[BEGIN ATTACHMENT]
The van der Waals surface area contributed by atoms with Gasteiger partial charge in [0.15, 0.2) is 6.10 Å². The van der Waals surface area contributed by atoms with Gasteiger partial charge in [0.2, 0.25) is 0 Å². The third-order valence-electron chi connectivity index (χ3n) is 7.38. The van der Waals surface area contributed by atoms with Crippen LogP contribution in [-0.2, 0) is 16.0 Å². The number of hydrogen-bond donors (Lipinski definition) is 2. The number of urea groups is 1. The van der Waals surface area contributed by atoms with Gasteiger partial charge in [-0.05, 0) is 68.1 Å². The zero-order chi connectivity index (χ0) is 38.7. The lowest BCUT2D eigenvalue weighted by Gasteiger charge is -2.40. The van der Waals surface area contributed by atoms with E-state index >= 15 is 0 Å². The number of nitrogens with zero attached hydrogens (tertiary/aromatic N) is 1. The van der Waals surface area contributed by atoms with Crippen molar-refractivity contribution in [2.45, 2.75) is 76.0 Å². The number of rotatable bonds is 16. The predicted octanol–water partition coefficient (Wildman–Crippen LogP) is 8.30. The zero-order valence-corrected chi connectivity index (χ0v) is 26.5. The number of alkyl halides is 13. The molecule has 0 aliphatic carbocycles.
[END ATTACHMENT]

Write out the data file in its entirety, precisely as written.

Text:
The van der Waals surface area contributed by atoms with Gasteiger partial charge in [0.15, 0.2) is 6.10 Å². The van der Waals surface area contributed by atoms with Gasteiger partial charge in [0.2, 0.25) is 0 Å². The third-order valence-electron chi connectivity index (χ3n) is 7.38. The van der Waals surface area contributed by atoms with Crippen LogP contribution in [-0.2, 0) is 16.0 Å². The number of hydrogen-bond donors (Lipinski definition) is 2. The number of urea groups is 1. The van der Waals surface area contributed by atoms with Gasteiger partial charge in [-0.05, 0) is 68.1 Å². The zero-order chi connectivity index (χ0) is 38.7. The lowest BCUT2D eigenvalue weighted by Gasteiger charge is -2.40. The van der Waals surface area contributed by atoms with E-state index >= 15 is 0 Å². The number of nitrogens with zero attached hydrogens (tertiary/aromatic N) is 1. The van der Waals surface area contributed by atoms with Crippen molar-refractivity contribution in [2.45, 2.75) is 76.0 Å². The number of rotatable bonds is 16. The predicted octanol–water partition coefficient (Wildman–Crippen LogP) is 8.30. The zero-order valence-corrected chi connectivity index (χ0v) is 26.5. The number of alkyl halides is 13. The molecule has 0 aliphatic carbocycles.